20. I love my mares, I have all of the above mentioned ones, the herd boss, the one that wants the world to know she’s in heat, the silent heat one, but my favorite one, and the one I ride and show is the most willing and trusting one! We get a long great, she will do anything I ask of her, she is 6 now, but has been that way since she was trained at 2 1/2. We compete in obstacle challenges and she is awesome! Wouldn’t trade my mare(s) for all the geldings in the world!! Great read – I’m glad someone is standing up for the girls!

  21. I love this article, thank you.
    I love my mares, have always loved everything about them. Their cranky faces, their ‘look, admire, but don’t hug’ self-confidence. As a breeder, many of my mares have been my homebreds, and some of them I have bought back after they were sold years before. I had the dam of my stallion, his two sisters, and many of his daughters. Mothers, daughters, sisters, nieces, cousins … all so beautiful, so imperious, so kind and so precious. At one point my husband referred to our farm as ‘Estrogen Acres’ – which made me laugh. So true.

  22. I have only owned mares. I connect with even the crankiest ones. Geldings remind me of teenage boys – silly, seem to look for trouble and sometimes absent minded. I know there are good geldings and my current mare makes me think about going over to the other side (when she’s in heat…lol) but still love the mares.

  23. I love mares especially the opinionated ones. I have usually preferred my mares to my geldings as they have had more “personality”. I currently have a QH mare who is opinionated and does not want you fawning over her. After a good workout she is very mellow and loving. She likes being groomed and having her itchy spots scratched, but she will let you know when enough of a good thing is enough. She is very smart and becomes very connected to me, reading my energy and intent. Her ground work can look like she is reading my mind responding to a gesture. She is a truly wonderful partner who appreciates her quiet time. She rules the two geldings with a look, head toss, or the raising of a hoof. Mares do appreciate your respect and attention on their terms. You can’t be overly emotional as that makes you look like you need her to lead and protect you from your own devices. If you are like that you become another burden to her.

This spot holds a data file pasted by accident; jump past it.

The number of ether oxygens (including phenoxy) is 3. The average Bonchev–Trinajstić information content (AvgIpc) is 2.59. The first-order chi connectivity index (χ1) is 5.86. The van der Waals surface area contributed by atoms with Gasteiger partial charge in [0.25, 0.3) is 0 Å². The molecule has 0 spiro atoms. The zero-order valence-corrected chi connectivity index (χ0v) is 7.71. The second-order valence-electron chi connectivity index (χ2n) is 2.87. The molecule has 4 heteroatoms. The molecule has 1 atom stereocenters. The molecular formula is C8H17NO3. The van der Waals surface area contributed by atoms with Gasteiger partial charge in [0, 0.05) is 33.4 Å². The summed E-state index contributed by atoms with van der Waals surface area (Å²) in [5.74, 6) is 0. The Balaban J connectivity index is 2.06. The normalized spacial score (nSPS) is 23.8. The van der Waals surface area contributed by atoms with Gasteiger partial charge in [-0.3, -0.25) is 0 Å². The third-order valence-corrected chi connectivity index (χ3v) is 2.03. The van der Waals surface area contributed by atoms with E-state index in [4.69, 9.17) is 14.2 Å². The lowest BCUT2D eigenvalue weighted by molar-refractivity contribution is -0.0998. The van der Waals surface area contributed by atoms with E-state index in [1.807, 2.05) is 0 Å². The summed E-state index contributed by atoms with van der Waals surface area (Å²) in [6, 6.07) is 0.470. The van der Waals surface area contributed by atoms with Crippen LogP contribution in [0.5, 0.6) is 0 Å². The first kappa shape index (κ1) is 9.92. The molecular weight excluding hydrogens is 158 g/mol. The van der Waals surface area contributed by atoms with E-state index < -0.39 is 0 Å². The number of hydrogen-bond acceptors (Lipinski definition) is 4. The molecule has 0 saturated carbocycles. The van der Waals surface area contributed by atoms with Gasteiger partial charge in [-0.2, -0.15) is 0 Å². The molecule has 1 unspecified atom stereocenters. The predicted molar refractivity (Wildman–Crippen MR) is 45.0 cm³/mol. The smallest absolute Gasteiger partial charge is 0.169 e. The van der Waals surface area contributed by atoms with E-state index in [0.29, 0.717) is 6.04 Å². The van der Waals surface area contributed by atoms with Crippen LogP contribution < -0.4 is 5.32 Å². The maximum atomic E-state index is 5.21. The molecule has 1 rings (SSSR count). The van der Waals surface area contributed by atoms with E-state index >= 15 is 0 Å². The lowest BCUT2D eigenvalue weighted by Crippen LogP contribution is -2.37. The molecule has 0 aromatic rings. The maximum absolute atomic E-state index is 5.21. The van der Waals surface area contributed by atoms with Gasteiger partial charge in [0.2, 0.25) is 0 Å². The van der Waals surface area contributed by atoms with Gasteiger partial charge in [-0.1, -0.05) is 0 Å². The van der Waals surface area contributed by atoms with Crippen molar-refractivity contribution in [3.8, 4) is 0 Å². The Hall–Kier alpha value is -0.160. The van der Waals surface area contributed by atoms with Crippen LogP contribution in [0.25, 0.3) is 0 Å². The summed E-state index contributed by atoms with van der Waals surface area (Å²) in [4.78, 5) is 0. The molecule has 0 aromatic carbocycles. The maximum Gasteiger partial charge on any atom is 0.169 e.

I have had mares who had PMS and yearly from April-June they needed to be on Regumate. Several student’s mares had a 3 mo period of being grumpy, suffering brain fog or being just this side of dangerous.

    I loved this article, so glad you picked mares , hope it enlightens others

  24. When I was a teenager, I needed to know this, as a mare I rode was a constant trial to me. I almost gave up riding altogether. But we found a home for her that was non competition, and easy going. Perfect for both. Decades later a mare was given to me, and we shared an amazing 25 years. She was an incredible teacher, and I’m still reflecting on those lessons. Maybe before I die I may be ready to share time with a Longear, for my final lessons.

  25. So glad I had a few moments to read and contemplate this lovely piece. Really gives me a new appreciation for my mare.

  26. Magic moment yesterday, since this mare blog started, so I’ll comment again. I took a 4 yo girl to meet our 2 1/2 yo filly, over the garden fence. She’s pushing 15 h already. Filly, “What is THAT?” Gets huge, ears up, bug eyed, backing off. Never seen a small person. Kid wants to meet her, I’m just watching. Filly sneaks up cautiously, sniffs child, behaved so gently, all through her hair, never nibbled or tried to bite and we’ve had a lot of that but I’d got her out of it with “muzzle cuddling”.
    Little hand reached through the fence to pat the shoulder, filly’s reached over, nuzzling the kid’s face and neck. So calm and I got photos. I don’t think a colt or gelding would have shown such incredibly gentle interest.